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Impact of medications and methylxanthines on stress testing

Author
Gary V Heller, MD, PhD, FACC, MASNC
Section Editor
Patricia A Pellikka, MD, FACC, FAHA, FASE
Deputy Editor
Brian C Downey, MD, FACC

INTRODUCTION

Medications and patient diet may alter hemodynamics, electrolyte levels, or endothelial function, and potentially limit the accuracy of any stress testing modality for determining the presence of significant coronary heart disease (CHD). Certain medications may lead to "false negative" results while others may yield "false positive" results. Thus the decision to discontinue medications or dietary components is an integral part of ordering these tests, with the decision to withdraw medication based on the clinical circumstances, the indications for stress testing, and the type of stress testing performed.

The interaction between major cardiovascular medications and stress testing will be discussed here. Indications and procedures for stress testing are discussed separately. (See "Selecting the optimal cardiac stress test" and "Stress testing for the diagnosis of obstructive coronary heart disease" and "Exercise ECG testing: Performing the test and interpreting the ECG results" and "Overview of stress radionuclide myocardial perfusion imaging" and "Overview of stress echocardiography" and "Stress testing to determine prognosis of coronary heart disease".)

FALSE STRESS TEST RESULTS

A false negative stress test result occurs when a stress test fails to detect clinically significant coronary heart disease (CHD). In contrast, a false positive stress test result suggests underlying clinically significant CHD when no such disease exists. Medications and patient diet may result in false negative or false positive stress test results. Patients with false negative results may not receive appropriate medical therapy, potentially leading to worse clinical outcomes. In contrast, patients with false positive results may be subjected to further noninvasive or invasive testing with possible adverse outcomes. False positive results may also lead to treatment with unnecessary medical therapy and its associated risks and costs. Therefore, understanding the mechanisms by which medications and dietary ingestions can alter stress test results is critical to optimizing the information obtained from stress testing.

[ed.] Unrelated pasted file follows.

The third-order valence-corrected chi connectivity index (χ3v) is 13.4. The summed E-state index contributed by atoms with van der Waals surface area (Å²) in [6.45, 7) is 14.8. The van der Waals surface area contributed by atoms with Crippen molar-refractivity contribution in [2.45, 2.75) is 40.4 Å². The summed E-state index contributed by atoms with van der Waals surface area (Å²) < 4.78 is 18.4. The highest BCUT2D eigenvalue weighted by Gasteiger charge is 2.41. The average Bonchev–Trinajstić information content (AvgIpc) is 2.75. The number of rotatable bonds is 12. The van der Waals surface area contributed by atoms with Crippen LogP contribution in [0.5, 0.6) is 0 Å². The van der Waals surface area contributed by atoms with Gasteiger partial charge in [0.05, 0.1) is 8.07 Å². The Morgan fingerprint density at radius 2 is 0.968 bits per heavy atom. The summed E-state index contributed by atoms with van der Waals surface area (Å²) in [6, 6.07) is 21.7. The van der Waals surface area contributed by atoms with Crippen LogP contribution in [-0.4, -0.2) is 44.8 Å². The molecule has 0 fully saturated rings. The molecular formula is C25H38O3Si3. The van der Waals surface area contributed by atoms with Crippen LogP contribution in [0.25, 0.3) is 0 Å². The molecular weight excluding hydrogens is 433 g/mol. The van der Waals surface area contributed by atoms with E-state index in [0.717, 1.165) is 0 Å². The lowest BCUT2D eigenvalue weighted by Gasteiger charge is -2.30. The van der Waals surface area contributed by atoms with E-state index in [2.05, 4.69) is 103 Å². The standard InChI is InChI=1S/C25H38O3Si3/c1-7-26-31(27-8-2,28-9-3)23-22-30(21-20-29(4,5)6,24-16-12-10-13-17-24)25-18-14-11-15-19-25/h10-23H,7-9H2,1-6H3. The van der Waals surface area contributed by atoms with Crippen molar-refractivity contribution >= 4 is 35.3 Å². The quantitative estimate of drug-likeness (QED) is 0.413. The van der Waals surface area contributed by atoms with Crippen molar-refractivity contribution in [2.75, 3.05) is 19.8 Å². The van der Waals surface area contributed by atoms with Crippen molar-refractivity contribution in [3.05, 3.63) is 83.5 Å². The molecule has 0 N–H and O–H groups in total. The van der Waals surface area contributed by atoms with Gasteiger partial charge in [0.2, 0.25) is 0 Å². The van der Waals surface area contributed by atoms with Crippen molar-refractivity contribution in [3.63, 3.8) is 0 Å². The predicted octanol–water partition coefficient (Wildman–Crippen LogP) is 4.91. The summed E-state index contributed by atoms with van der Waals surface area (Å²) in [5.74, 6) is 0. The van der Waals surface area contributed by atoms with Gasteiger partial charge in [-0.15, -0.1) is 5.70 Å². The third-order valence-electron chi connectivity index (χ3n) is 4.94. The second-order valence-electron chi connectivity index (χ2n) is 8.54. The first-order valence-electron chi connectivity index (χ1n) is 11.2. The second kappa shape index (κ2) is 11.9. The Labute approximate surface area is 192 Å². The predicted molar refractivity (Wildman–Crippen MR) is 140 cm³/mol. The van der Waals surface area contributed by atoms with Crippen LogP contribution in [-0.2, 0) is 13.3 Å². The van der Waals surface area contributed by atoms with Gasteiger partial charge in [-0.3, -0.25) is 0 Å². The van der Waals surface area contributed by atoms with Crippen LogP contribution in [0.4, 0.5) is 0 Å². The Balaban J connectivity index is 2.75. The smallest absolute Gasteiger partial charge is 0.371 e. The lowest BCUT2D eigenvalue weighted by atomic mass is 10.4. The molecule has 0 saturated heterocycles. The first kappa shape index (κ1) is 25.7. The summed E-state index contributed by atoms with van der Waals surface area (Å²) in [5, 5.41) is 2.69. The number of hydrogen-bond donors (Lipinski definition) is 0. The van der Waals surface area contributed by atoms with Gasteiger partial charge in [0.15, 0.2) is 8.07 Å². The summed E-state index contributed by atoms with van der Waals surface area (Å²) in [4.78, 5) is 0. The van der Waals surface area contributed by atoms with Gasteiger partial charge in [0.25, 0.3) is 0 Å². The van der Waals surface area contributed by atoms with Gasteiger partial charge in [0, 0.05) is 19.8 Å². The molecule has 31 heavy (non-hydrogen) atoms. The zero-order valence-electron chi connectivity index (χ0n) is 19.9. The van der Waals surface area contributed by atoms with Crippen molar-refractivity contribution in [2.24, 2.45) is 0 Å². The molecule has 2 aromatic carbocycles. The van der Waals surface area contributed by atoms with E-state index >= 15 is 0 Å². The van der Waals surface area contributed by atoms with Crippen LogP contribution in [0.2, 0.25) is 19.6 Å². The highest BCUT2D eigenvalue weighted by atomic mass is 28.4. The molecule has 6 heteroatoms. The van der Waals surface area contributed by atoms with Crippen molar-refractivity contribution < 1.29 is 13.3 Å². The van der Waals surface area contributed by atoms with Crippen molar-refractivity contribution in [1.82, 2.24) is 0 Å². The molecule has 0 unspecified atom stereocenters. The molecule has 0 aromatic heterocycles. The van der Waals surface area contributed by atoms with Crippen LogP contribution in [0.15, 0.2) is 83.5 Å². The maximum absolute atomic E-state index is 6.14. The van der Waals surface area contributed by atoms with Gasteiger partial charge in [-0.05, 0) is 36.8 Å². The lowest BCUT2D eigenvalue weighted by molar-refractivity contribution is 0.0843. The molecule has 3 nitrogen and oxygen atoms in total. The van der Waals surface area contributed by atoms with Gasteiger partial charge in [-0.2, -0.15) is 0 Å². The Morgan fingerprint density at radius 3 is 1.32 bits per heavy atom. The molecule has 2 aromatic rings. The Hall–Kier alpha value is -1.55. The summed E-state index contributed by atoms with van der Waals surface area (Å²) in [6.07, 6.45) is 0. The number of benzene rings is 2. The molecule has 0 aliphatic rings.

Stress testing is performed using exercise or medications to increase coronary artery blood flow and/or myocardial oxygen requirements. Coronary blood flow increases to various degrees depending on the type of stress testing and the degree of stenosis. Exercise induces vasodilation and a two- to threefold increase in blood flow in normal coronary arteries [1]. Exercise also induces paradoxical vasoconstriction in stenotic segments, (secondary to endothelial dysfunction), which results in a myocardial oxygen demand/supply mismatch in stenotic segments and heterogeneity in the perfusion of normal and stenotic segments [2-10]. Vasodilators used in stress testing increase flow in normal coronary arteries three- to fivefold, while arteries with a significant stenosis are not able to increase flow to the same extent, thus creating a heterogeneity in flow and tracer uptake [11,12].

A stress test is interpreted as positive or negative based upon patterns seen on the electrocardiogram (ECG) and, when performed, an accompanying imaging study (eg, myocardial perfusion imaging, echocardiographic imaging). False results can be seen on either of these studies. Medications and dietary ingestions can yield false negative results on the ECG, the imaging study, or both, and false positive results on the ECG. While false positive imaging results may occur (ie, due to soft tissue attenuation or adjacent bowel activity), medications and dietary ingestions have not been shown to yield false positive results on the imaging portion of a stress test.

                       

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Literature review current through: Nov 2016. | This topic last updated: Thu Oct 25 00:00:00 GMT+00:00 2012.
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